To call the Lumineers a one-hit wonder, courtesy of their 2012 song “Ho Hey,” seems a little unfair for the simple fact that the band is still releasing music. But to its credit, Cleopatra, the follow-up to their self-titled debut, deliberately shies away from rehashing formulaic radio bait. As a result, it will likely produce no chart-topping singles, but it does give a much more holistic impression of a band that has heretofore been relegated to rollicking pop-folk foot-stompers who came along in the wake of Mumford & Sons. Cleopatra is not without its rockier moments, but the highlights of the album are guitarist Wesley Schultz and drummer/pianist Jeremiah Fraites’ songwriting and Schultz’s attention-grabbing vocals.

In their louder moments, the Lumineers are a bevy of vocals and percussion, but the bulk of this sophomore album shows a quieter, more contemplative side. Many songs begin with a solo Schultz and his guitar. Percussion comes into it in the latter half of the tracks or not at all, as is the case on “Sick in the Head” and “Patience.” Those two tracks are part of the trio of somber, pared down songs that close the album, and Cleopatra is fairly evenly divided between a heavier first half and a downtempo ending. That means singles “Ophelia” and “Angela” are stacked at the top of the album, but the slow ebb of folk bombast over the course of the album allows for a satisfying come-down.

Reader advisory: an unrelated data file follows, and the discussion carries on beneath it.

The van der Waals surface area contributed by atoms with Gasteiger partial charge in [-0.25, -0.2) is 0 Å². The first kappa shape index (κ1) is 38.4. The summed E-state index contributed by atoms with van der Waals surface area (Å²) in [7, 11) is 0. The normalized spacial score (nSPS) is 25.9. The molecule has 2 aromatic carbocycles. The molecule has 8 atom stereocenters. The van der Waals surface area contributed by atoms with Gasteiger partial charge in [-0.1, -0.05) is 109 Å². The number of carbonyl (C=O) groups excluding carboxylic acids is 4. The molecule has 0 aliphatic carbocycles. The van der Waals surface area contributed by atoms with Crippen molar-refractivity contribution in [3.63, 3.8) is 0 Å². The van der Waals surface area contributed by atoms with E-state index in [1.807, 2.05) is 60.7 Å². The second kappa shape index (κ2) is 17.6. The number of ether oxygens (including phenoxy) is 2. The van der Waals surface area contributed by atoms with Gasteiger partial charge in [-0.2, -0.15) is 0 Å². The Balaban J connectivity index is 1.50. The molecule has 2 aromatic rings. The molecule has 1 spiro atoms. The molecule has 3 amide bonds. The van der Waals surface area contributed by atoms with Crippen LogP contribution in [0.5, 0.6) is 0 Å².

Part of the crowd-pleasing appeal of “Ho Hey” was the imminently shoutable lyrics and the hand-clapping percussion. Album opener “Sleep on the Floor” picks up with a resonant bass drum and tambourine as the only accompaniment to Schultz’s vocal and electric guitar before backing vocals and forceful piano chords join in for a raucous finale. “Ophelia” being the most up-front example of hand-clapping on this album, it only makes sense that it’s the lead single. But that jaunty song makes good use of Fraites’ playful piano and is a solidly fun earworm. “Cleopatra” and “Gun Song” round out the first four tracks with positively jangly mixes of strumming guitars, tinkly piano and folk percussion.

While the pop-folk aesthetic gives off a fun-loving vibe, Schultz and Fraites spend a lot of time on this album contemplating darker themes. There is a string of regretful, remorseful characters in the trio of “Ophelia,” “Cleopatra” and “Angela.” Even in telling their stories, some of that embitterment reflects the band’s reaction to the notion of short-lived fame. On “Angela,” Schultz warns, “The strangers in this town/ They raise you up just to cut you down.” “Sick in the Head” is more on-the-nose: “People say I’m no good/ Write me off, oh yes they should/ Fuck ’em.

Rather than bombard listeners with raucous folk at every turn, Cleopatra favors the slow build. Songs like “Gale Song” and “Long Way From Home” rely on the gravelly strength of Schultz’s voice and some hammered guitar chords and finger-picking. On the former, light piano keys add a mood brightener, and Neyla Pekarek’s cello on the latter creates moody atmospherics behind what is otherwise a bluesy acoustic track. There’s plenty here to speak to their songwriting talents, but what Cleopatra proves more than anything else is the Lumineers’ integrity. And how can you dislike a band that puts Theda Bara on their album art?

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